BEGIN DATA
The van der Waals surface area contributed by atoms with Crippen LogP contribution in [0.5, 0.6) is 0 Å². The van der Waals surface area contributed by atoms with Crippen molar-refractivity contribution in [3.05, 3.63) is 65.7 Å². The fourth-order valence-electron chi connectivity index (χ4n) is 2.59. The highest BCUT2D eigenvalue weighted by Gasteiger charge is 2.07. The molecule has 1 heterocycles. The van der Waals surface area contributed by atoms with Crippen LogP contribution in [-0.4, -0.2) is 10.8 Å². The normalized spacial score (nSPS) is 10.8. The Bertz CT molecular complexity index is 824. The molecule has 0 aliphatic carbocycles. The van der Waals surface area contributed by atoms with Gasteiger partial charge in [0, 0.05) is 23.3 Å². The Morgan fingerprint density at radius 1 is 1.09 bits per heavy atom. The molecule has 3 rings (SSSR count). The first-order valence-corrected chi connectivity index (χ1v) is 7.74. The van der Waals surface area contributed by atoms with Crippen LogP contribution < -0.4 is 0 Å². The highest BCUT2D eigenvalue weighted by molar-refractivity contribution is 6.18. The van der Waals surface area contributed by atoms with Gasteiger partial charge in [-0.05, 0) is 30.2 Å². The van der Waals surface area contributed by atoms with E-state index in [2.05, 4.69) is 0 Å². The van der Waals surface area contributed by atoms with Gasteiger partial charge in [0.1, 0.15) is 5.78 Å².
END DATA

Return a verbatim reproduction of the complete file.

The van der Waals surface area contributed by atoms with Crippen LogP contribution in [0.5, 0.6) is 0 Å². The van der Waals surface area contributed by atoms with Crippen molar-refractivity contribution in [3.05, 3.63) is 65.7 Å². The fourth-order valence-electron chi connectivity index (χ4n) is 2.59. The highest BCUT2D eigenvalue weighted by Gasteiger charge is 2.07. The molecule has 1 heterocycles. The van der Waals surface area contributed by atoms with Crippen LogP contribution in [-0.4, -0.2) is 10.8 Å². The normalized spacial score (nSPS) is 10.8. The Bertz CT molecular complexity index is 824. The molecule has 0 aliphatic carbocycles. The van der Waals surface area contributed by atoms with Gasteiger partial charge in [0, 0.05) is 23.3 Å². The Morgan fingerprint density at radius 1 is 1.09 bits per heavy atom. The molecule has 3 rings (SSSR count). The first-order valence-corrected chi connectivity index (χ1v) is 7.74. The van der Waals surface area contributed by atoms with Crippen LogP contribution < -0.4 is 0 Å². The highest BCUT2D eigenvalue weighted by molar-refractivity contribution is 6.18. The van der Waals surface area contributed by atoms with Gasteiger partial charge in [-0.05, 0) is 30.2 Å². The van der Waals surface area contributed by atoms with E-state index in [2.05, 4.69) is 0 Å². The van der Waals surface area contributed by atoms with Gasteiger partial charge in [0.1, 0.15) is 5.78 Å².